Saturday, November 18, 2006

Truth, Constantine, and Free Speech - but not necessarily intelligible

Interesting thing about truth these days, is that everyone seems to cling to some concept of it, but generally rejects competing truth claims out of hand. Still, they continuously seek validation for their own reality. The claims of the mainstream church are that A) God has worked in history through Jesus Christ, and generally couches this statement in salvific terms; B) Jesus inaugurates a new way of life that reflects the presence of God's kingdom (at least partially); and C) this is the truth that preempts any other claim and should inform every legitimate world view.

However, reality and truth are indeed only real and true to the point of the explicit outcomes generated by faithfulness to a claim. In other words, the truth of the church is that A) much of its claim is propagated by coercion, and the portrait of a suffering servant as Salvific is vandalized by the violence and oppression used by the Church as a method of "evangelization" of the rest of the world. B) The new way of life that has been lived out by much of the Church, especially in the Western world, is that of economic exploitation and social injustice that betrays the foundation of the Gospel of Jesus Christ as recalled by the authors of the Gospels. C) This lived- out truth has indeed trumped the claims that the church has somehow carried on the salvific work that God has fashioned through the life of Jesus. Apparently, the ingredients of a faithful servants community have not been followed faithfully (though, perhaps, religiously) by those invested in the truth claims made by the church for centuries.

It is easy to blame Constantine for all this, though not enough Christians do, and more than enough view him as a divinely inspired hero who conquered justly in the sign of the cross. The fact may be that once Christianity became a duly recognized legal religion within the empire, it lost its radical vision of a Jesus who saves us from the machinations of empire, to the Jesus who would rather be protected and propagated through the militarily defended gospel of Caesar.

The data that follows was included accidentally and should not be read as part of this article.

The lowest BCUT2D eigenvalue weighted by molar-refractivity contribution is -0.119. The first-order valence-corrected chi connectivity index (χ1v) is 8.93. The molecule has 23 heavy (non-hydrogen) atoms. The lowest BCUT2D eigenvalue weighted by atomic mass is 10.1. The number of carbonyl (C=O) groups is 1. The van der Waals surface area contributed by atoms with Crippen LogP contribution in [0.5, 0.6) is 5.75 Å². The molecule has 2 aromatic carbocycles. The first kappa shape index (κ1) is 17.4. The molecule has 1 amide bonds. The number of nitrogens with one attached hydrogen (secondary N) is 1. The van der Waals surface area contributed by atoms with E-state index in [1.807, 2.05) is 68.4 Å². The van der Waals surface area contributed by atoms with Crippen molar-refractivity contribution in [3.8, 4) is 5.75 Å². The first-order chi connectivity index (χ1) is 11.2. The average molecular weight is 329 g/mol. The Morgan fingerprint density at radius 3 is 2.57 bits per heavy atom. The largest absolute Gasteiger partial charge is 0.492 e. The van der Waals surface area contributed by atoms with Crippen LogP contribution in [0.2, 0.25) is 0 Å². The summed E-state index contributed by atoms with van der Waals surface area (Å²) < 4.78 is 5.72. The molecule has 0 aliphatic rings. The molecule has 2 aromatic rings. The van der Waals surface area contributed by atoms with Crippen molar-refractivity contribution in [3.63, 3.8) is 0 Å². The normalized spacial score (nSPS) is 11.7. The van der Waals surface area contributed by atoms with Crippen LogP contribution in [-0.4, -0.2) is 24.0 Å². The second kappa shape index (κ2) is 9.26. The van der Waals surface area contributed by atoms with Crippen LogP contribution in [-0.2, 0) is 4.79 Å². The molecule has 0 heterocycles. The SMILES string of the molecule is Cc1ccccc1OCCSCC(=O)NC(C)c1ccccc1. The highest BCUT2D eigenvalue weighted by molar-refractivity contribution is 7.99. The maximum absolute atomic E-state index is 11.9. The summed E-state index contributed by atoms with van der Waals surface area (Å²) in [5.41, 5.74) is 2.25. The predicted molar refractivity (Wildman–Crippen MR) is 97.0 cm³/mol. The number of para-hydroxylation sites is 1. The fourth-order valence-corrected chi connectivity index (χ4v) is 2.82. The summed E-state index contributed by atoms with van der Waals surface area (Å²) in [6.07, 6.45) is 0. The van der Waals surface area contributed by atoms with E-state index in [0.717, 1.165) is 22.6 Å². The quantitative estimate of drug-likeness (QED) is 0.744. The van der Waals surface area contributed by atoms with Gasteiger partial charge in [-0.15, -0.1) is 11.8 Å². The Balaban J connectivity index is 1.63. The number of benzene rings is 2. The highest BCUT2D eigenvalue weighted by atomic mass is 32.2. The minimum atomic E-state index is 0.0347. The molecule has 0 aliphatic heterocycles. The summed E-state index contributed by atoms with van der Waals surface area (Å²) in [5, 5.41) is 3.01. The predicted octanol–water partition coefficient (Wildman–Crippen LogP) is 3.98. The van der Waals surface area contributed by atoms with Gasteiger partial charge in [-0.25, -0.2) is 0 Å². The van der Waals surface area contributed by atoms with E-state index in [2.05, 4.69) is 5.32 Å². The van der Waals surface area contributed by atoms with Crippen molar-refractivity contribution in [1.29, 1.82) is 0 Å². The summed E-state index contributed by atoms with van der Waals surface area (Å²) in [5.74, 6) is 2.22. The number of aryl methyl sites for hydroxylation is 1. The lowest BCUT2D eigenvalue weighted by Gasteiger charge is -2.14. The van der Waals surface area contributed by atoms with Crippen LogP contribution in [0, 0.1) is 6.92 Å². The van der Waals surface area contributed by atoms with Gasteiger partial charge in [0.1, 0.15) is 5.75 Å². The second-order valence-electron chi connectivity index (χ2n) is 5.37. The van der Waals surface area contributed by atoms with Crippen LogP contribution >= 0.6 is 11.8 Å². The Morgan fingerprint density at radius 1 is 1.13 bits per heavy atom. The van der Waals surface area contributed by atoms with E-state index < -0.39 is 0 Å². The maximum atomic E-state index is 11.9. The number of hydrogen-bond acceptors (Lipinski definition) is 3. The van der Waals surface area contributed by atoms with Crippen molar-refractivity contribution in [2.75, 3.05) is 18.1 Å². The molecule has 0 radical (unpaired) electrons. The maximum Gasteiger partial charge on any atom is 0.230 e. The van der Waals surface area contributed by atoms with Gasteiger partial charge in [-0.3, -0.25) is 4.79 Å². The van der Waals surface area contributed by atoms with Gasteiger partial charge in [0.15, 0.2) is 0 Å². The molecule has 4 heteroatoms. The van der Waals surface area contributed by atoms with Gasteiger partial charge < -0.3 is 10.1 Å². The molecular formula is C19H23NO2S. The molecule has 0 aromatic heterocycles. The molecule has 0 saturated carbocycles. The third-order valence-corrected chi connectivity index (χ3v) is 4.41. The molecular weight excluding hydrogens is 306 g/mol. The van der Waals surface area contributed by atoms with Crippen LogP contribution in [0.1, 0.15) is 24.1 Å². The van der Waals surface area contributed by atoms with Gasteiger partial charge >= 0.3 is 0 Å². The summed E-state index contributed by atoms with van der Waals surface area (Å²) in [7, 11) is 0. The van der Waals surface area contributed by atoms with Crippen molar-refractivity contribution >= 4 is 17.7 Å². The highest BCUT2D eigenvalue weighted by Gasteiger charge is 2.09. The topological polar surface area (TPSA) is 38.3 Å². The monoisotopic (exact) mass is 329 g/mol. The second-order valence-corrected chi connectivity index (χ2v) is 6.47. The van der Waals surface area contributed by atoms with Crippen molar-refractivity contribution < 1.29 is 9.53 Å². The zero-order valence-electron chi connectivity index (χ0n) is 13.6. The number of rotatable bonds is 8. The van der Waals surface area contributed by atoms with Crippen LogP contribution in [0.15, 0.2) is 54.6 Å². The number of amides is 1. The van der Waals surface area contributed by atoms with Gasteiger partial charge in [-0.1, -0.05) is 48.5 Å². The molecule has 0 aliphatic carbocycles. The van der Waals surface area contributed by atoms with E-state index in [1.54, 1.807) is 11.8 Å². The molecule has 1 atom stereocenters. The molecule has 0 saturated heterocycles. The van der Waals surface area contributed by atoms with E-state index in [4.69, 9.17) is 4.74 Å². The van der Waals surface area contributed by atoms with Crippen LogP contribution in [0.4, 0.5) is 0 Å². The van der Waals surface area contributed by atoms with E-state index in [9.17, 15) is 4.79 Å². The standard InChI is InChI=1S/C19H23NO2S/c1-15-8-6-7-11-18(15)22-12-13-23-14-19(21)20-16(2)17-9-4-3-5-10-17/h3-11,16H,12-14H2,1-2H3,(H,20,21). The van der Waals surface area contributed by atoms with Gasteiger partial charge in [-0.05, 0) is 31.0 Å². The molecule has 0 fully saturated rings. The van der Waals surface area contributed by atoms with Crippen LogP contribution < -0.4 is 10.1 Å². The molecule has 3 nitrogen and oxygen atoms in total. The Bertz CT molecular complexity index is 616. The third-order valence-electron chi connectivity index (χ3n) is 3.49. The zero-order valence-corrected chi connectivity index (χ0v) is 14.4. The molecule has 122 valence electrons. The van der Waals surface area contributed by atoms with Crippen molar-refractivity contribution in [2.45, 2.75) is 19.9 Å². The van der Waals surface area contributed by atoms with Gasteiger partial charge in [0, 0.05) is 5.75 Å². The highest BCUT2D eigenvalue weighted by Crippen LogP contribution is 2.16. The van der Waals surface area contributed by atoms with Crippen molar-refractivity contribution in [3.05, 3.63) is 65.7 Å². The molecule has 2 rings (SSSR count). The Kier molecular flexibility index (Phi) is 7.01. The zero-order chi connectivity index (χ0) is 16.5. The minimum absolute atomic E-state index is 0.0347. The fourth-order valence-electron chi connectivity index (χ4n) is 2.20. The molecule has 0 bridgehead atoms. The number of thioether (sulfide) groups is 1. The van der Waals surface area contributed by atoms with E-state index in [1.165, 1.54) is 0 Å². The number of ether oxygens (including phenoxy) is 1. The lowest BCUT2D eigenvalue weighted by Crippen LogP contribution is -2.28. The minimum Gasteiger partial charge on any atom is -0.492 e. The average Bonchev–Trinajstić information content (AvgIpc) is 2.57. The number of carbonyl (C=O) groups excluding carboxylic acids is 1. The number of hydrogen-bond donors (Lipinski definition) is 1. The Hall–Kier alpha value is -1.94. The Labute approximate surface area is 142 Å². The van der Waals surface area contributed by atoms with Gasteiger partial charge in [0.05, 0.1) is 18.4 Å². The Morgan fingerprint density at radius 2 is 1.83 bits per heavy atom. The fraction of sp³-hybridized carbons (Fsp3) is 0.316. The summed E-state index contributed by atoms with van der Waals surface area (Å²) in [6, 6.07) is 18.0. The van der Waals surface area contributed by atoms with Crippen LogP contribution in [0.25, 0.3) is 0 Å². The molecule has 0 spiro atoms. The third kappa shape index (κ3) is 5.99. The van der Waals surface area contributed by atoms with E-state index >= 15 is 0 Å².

So what does the first amendment mean to the Church of God. First of all, it means that it is very easy for me to sit here and write about it because I am in fact protected by it. But we should all beware that we are still worshipping the God who liberates humanity with or without constitutional guarantees, according to God's own sense of justice, and not according to the will of a benevolent government who may or may not like what the church has to say. It seems to me, that the more we hurrah the state as the protector of justice, the less critical we are as the Body of Christ of the injustices the state carries out against those who are not protected by our Constitution. How long will the church support a system that props up dictators who suppress the same rights it reserves for its own subjects/constituents.

As we can tell by uprisings that happen throughout the world, free speech is an ideal that forces itself into political reality sooner or later in every society. Sometimes, very painfully, with tremendous loss and tremendous sacrifice on the part of those who seek it. Free Speech is a matter of justice that the people of a Living and Liberating God should insist upon. But lets not be grateful for a state that allows it on specific terms. Let's be thankful for a God who inspires us to speak out about justice and liberation and obedience to the command of equality for every person.

Let's be thankful for a Messiah who spoke out against the empire who claimed to be Representative of divine will, and more critical of a nation state that feigns to be the benevolent protector of divine interests.

1 comment:

Julie said...

...reality and truth are indeed only real and true to the point of the explicit outcomes generated by faithfulness to a claim.

This may be tangential, but I'd argue that the truth of the offer of salvation in Christ is not made less true by people not accepting it. God's work is not brought to naught by human interference.

But, yeah. It's convenient to live in a place where (within loose bounds) I can say what I please about my faith, but I think I do get complacent about it. I expect truthspeaking not to be a sacrifice for me, so I don't say anything that would cause me sacrifice.